“Parasite” made history two months ago (yes, two months is right — time is all sorts of funky in the age of corona) with its Best Picture win, but it certainly wasn’t the first non-English-language film to make an attempt at the Academy’s top prize.
Bacurau is in trouble. First, the small Brazilian town, somewhere near São Paulo, has its water cut off. Then it loses cell service and disappears from satellite maps. Later, its electricity cuts out. Its residents soon realize that this is no accident. Their village is under siege.
“Spenser Confidential” is a terrible movie. Or, it’s perfect if you’re looking for a movie you can have on in the background while you scroll mindlessly through your phone. As much as I tried to understand what was going on, the entire film is a mess.
Movies are projections. Yes, literally, in the sense of filmstock and screens and projectors and bulbs. But movies can also be projections of ourselves — a momentary snapshot of the internal, the introspective, the metaphysical.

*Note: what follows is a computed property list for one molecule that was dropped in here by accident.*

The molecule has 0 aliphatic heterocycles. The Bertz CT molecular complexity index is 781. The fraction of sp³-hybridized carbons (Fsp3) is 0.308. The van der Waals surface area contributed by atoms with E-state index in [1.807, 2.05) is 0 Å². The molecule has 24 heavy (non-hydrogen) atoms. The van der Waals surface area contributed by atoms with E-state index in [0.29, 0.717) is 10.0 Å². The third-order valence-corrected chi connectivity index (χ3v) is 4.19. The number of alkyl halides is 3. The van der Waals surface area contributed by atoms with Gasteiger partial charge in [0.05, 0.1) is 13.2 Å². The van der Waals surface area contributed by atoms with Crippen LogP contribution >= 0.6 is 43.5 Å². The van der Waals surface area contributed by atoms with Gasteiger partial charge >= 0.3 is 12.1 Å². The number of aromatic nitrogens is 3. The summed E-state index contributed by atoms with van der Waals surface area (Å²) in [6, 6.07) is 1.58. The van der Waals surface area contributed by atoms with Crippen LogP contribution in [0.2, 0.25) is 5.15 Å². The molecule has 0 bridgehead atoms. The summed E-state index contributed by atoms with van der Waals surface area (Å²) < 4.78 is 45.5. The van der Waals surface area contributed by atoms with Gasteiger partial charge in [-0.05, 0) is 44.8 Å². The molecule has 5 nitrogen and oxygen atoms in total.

It’s a little bit early in the year for me to be watching, let alone writing about, the Netflix Christmas originals. But in a time of serious uncertainty, there’s some comfort to be found in the formulaic nature of these films.
A lot of people glorify heroes. They help people, do good and save the world. And that’s true; they deserve a lot of praise for all the good that they try to do. But in all honesty, would they even be heroes if villains didn’t exist?